Consent or legitimate interest – a GDPR post mortem

Paul Smith, Director of Traka Automotive explores the 2 key options for GDPR compliance

How was your GDPR compliance experience? Was it an exercise in smooth project management or a blind scramble to delete personal data en masse before 25th May 2018 deadline?

It seems many dealerships were frankly led astray in those increasingly panicky months before the compliance deadline hit us. Many took the view that the only way to be assured of compliance with GDPR was to request everyone on their database to opt-in to receive future communications. The results of that decision were that consumers were hit with an avalanche of ‘please opt-in’ emails in the last month prior to ‘GDPR-Day’.

Response rates to these requests were understandably low. Reports that filtered back to me suggest that many dealerships were then forced to delete up to three-quarters of their databases. An expert consultancy in this area, MotorVise, conducted some research which indicated that complex multi-question opt-in requests were receiving a maximum of 20% response rate, in line with our anecdotal findings.

However, the new Data Protection Act 2018, combined with the latest guidance from Information Commissioner’s Office (ICO), indicates that probing whether communications with contacts is allowable under the ICO’s ‘legitimate interests’ guidelines may be a much more fruitful way of approaching GDPR compliance than seeking positive Consent which essentially requires that proactive opt-in.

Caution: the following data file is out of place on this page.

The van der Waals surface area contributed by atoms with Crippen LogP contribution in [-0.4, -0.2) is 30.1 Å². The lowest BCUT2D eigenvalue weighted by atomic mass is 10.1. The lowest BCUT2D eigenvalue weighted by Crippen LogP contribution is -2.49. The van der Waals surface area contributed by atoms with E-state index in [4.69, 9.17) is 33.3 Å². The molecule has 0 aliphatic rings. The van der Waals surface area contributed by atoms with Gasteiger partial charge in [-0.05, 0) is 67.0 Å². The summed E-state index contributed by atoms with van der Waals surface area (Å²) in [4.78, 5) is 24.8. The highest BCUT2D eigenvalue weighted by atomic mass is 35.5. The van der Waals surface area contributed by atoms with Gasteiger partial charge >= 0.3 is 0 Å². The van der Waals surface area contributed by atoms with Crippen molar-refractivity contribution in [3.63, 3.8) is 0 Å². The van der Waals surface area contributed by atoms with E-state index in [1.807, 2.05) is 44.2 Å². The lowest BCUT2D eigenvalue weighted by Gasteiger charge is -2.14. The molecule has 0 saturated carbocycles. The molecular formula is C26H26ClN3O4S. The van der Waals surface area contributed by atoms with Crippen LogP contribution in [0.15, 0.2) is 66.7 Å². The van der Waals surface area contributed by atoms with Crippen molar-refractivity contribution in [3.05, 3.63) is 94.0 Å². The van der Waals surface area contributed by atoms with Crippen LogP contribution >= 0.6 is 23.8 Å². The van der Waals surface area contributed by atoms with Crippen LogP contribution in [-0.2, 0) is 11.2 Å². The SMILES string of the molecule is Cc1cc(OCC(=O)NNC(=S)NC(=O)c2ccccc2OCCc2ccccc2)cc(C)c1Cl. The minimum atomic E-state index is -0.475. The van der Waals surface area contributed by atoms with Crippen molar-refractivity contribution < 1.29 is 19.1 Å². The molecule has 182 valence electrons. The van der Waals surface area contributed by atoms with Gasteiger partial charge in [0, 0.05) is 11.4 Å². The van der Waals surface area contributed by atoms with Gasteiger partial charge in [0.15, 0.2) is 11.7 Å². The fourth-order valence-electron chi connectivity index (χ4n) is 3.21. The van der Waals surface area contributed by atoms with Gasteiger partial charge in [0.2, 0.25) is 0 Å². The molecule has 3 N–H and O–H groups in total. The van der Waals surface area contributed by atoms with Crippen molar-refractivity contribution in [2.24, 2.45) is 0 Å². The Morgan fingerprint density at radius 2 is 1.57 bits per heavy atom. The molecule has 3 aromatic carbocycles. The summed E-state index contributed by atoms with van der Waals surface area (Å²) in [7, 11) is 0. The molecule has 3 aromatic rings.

Sure, legitimate interests guidelines demand a rigorous process and documentation which properly assesses whether it’s in the interests of the consumer that you keep in contact with them post-sale, but surely going down this route is not likely to demand that up to 80% of your database disappears overnight?

Of course, it’s not recommended to run the seeking consent process alongside legitimate interest establishment processing. But it seems reasonable that for the thousands of dealers now attempting to rebuild their databases post-GDPR, the legitimate interest testing approach could be the right one for ensuring that you are sending the right information and updates to the right consumers - based on what they are likely to find useful rather than a source of irritation or harm.

The ICO guidelines suggests that legitimate interests are likely to be “most appropriate where you use people’s data in ways they would reasonably expect, and which have a minimal privacy impact, or where there is a compelling justification for the processing.”

I have a conversation with a head of marketing at a major dealership earlier this month who said he was not at all sure whether he could send his customers reminders that their MOT deadline is coming up if that communication came with an option to book in a MOT inspection at their workshop.

However, surely on grounds of legitimate interest, this communication would pass as you are providing a useful reminder in a timely manner and have a service that addresses this particular statutory requirement?

After all, legitimate interests can be serving “your own interests or the interests of third parties. They can include commercia interests, individual interests and broader societal benefits.”

As you can see that is pretty broad. All you have to complete is a:

  1. Purpose test: Identify a legitimate interest
  2. Necessity test: Show that the data processing is necessary to achieve it and
  3. Balancing test: Balance the above against the individual’s interests, rights and freedoms.